And the same time, though, I can’t spend the next four years angry, hurt, and disgusted. I’m not arguing that nobody should, but for me, those emotions work in short bursts, but drain meover the long haul. And make no mistake: standing up against Trump will be a too-long haul.

And perhaps this is the biggest strength of Preminger’s protest: it’s slightly off-balance while being exactly what Trump is not—careful, cerebral, virtuosic, situated in a historical context, and deeply, deeply moral. It forces the listener to be slightly uncomfortable, but to think through where that discomfort comes from.

So if you’re looking to trade up from the Piano Guys or the Mormon Tabernacle Choir, if you’re looking to expand your repertoire of protest music, or if you’re just looking to be challenged as you challenge the presidency, Meditations on Freedom should be part of your soundtrack.[fn2]


[fn1] It’s probably only fair to let Preminger explain what he meant with the album:

At this time of disruptive and divisive change in our nation, I felt compelled to create these jazz meditations. Working in the tradition of protest compositions by some of our best song writers, I went on to compose my own. We hope this work generates reflection on the fragile and precious freedoms we must fight to preserve and extend to everyone who lives in this country.

[fn2] Also, Eliza Chavez’s “Revenge” should probably be posted on your wall, right next to the Proclamation on the Family.

Comments

  1. The Imperial March seems apropos. Or possible “Send In the Clowns.”

  2. Jake Linford says:

    Charles Mingus has some distinguished entries in the Jazz Protest Songbook, including “Fables of Faubus” and “Remember Rockefeller at Attica.” When I first heard it, I didn’t think of “Haitian Fight Song” as a protest song, but apparently Mingus did.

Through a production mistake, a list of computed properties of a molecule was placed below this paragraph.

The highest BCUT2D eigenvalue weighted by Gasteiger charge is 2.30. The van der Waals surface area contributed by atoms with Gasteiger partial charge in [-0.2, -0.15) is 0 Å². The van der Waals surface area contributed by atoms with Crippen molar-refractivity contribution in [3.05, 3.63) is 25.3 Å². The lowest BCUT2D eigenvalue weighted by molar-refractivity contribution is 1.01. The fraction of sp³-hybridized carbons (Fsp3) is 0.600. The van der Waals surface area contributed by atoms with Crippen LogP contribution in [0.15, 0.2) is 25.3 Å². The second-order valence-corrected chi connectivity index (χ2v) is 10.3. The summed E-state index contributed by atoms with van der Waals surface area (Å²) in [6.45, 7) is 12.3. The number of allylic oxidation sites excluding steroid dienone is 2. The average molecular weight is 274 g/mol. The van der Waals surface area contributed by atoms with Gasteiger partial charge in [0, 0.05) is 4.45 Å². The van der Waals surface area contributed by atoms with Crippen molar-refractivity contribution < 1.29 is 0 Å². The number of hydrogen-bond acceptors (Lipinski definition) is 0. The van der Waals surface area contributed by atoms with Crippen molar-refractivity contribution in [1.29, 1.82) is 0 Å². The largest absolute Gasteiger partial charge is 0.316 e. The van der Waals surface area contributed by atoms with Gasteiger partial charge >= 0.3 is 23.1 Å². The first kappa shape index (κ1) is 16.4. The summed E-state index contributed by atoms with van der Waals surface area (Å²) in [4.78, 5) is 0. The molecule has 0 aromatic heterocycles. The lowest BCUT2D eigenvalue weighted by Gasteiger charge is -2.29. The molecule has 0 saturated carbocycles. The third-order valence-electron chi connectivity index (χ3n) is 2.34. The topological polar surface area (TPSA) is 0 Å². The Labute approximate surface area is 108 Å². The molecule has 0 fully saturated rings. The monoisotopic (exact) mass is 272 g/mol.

On “Haitian Fight Song”, Mingus said “My solo in it is a deeply concentrated one. I can’t play it right unless I’m thinking about prejudice and hate and persecution, and how unfair it is. There’s sadness and cries in it, but also determination. And it usually ends with my feeling: ‘I told them! I hope somebody heard me.’” Nat Hentoff liner notes to Charles Mingus – The Clown (1957)

  3. “…valueless, misogynistic, race-baiting, xenophobic know-nothing as president…”

    Salt. Salty salty salty salt.

  4. “Who more than self their country loved.” I listened to the inauguration today. Couldn’t bare to actually watch it. And that is what the MoTab sang: “Who more than self their country loved.” Is that the definition of being American? Is that the standard for being a good citizen? They are going to have to rewrite that song to reflect the new status quo: Who more their-selves than country loved.

    It’s been a very rough day. Everyone seems to be looking out for their own interest. Fear is getting the best of all of us, no doubt. But it has still been a very rough day.